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CS classes can break down cultural barriers, study shows

Computational education can break down and expose cultural barriers in unexpected ways, a new study from Cornell researchers has found.

Cornell Day of Data shares challenges, tools, collaboration

More than 100 Cornell faculty and staff members, plus graduate and undergraduate students, explored methods for collecting, sharing, protecting and understanding data in Day of Data, at the ILR Conference Center.

Panel: For tech in higher ed, humanity is the key ingredient

Higher education has been transformed by computing, but technological advances must incorporate human needs, according to university administrators at a panel on the role of technology in education.

Panel recalls CIS's controversial creation, collaborative culture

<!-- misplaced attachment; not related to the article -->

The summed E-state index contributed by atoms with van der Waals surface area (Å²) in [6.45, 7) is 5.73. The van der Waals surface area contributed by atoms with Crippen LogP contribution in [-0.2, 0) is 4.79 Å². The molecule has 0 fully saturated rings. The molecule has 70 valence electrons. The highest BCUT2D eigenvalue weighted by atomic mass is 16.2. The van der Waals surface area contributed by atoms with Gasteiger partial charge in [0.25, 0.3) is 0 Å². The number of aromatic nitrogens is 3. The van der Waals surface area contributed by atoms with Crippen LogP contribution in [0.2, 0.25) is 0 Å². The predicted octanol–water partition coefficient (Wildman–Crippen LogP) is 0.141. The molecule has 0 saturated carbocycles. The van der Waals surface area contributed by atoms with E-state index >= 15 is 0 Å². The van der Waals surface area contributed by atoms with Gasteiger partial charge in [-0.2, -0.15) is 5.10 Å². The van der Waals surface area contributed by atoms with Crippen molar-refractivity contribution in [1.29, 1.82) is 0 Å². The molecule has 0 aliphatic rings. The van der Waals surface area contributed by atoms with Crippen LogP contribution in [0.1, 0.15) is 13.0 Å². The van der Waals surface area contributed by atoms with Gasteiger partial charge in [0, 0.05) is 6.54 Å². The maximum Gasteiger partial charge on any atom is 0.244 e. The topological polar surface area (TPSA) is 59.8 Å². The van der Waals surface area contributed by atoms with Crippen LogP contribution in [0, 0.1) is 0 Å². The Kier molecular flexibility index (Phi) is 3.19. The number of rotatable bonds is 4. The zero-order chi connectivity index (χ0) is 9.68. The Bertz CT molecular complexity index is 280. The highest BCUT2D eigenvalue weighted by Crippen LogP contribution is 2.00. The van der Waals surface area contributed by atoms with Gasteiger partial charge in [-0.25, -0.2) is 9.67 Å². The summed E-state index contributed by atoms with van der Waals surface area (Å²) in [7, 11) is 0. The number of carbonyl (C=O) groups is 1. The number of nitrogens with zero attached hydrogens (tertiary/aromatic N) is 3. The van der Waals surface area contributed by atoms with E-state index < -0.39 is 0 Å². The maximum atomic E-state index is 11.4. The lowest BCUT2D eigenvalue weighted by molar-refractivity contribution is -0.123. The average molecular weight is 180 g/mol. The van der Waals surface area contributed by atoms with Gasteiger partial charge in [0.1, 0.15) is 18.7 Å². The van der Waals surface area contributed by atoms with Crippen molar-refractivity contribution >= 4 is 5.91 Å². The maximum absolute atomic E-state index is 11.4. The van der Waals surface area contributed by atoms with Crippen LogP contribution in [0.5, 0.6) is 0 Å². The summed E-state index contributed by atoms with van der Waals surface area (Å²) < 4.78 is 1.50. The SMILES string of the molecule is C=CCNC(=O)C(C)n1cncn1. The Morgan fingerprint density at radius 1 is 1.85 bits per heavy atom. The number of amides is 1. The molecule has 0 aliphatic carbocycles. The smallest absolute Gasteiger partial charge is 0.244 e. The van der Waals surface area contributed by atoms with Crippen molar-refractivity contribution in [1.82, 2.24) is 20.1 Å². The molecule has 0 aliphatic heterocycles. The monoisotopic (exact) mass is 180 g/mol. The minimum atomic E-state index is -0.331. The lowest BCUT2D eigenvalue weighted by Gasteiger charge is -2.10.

Speakers at the “Creating CIS: Fireside Chat,” which launched Computing and Information Science’s 20th anniversary celebration on Oct. 2, discussed the societal changes they foresaw at the time – as well as those they didn’t see coming.

Professor’s perceptron paved the way for AI – 60 years too soon

As the Faculty of Computing and Information Science celebrates its 20th year, Frank Rosenblatt’s prescient research into artificial intelligence underscores Cornell’s pivotal role in computing history.

AI helps shrink Amazon dams’ greenhouse gas emissions

A Cornell-led team has developed a computational model that uses artificial intelligence to find the most sustainable configurations of hydropower dam sites in the Amazon basin.

Cornell CIS to celebrate 20 years of impact Oct. 2-3

To celebrate its 20th anniversary, the Faculty of Computing and Information Science will host an academic symposium Oct. 2-3 exploring the history and future of computing at Cornell and around the world.

Students to converge on campus for Big Red Hacks

Around 500 students from across the country will gather on campus Sept. 20-22 for Big Red Hacks, Cornell’s oldest and largest student-run hackathon.

Essentials

Research gives robots a second chance at first impressions

A Cornell-led team was recently awarded a $2.5 million grant from the Office of Naval Research to develop a computational model of how humans form and update their memories of robots.